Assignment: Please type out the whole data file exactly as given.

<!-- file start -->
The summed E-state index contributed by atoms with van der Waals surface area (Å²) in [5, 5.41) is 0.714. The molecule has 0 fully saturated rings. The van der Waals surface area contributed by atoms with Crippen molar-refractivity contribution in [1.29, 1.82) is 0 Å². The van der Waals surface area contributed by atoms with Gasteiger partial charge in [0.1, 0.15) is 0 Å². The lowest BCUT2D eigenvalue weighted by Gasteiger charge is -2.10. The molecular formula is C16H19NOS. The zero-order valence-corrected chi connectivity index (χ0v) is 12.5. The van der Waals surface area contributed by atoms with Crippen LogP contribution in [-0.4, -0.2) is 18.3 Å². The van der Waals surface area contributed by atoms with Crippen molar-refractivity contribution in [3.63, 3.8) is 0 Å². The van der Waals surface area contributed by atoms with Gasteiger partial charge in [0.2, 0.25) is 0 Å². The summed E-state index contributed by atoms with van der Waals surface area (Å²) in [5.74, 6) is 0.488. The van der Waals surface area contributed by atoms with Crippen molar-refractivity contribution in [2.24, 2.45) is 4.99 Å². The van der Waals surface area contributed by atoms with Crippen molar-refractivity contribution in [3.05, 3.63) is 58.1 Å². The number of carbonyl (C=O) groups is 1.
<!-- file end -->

The summed E-state index contributed by atoms with van der Waals surface area (Å²) in [5, 5.41) is 0.714. The molecule has 0 fully saturated rings. The van der Waals surface area contributed by atoms with Crippen molar-refractivity contribution in [1.29, 1.82) is 0 Å². The van der Waals surface area contributed by atoms with Gasteiger partial charge in [0.1, 0.15) is 0 Å². The lowest BCUT2D eigenvalue weighted by Gasteiger charge is -2.10. The molecular formula is C16H19NOS. The zero-order valence-corrected chi connectivity index (χ0v) is 12.5. The van der Waals surface area contributed by atoms with Crippen LogP contribution in [-0.4, -0.2) is 18.3 Å². The van der Waals surface area contributed by atoms with Crippen molar-refractivity contribution in [3.63, 3.8) is 0 Å². The van der Waals surface area contributed by atoms with Gasteiger partial charge in [0.2, 0.25) is 0 Å². The summed E-state index contributed by atoms with van der Waals surface area (Å²) in [5.74, 6) is 0.488. The van der Waals surface area contributed by atoms with Crippen molar-refractivity contribution in [2.24, 2.45) is 4.99 Å². The van der Waals surface area contributed by atoms with Crippen molar-refractivity contribution in [3.05, 3.63) is 58.1 Å². The number of carbonyl (C=O) groups is 1.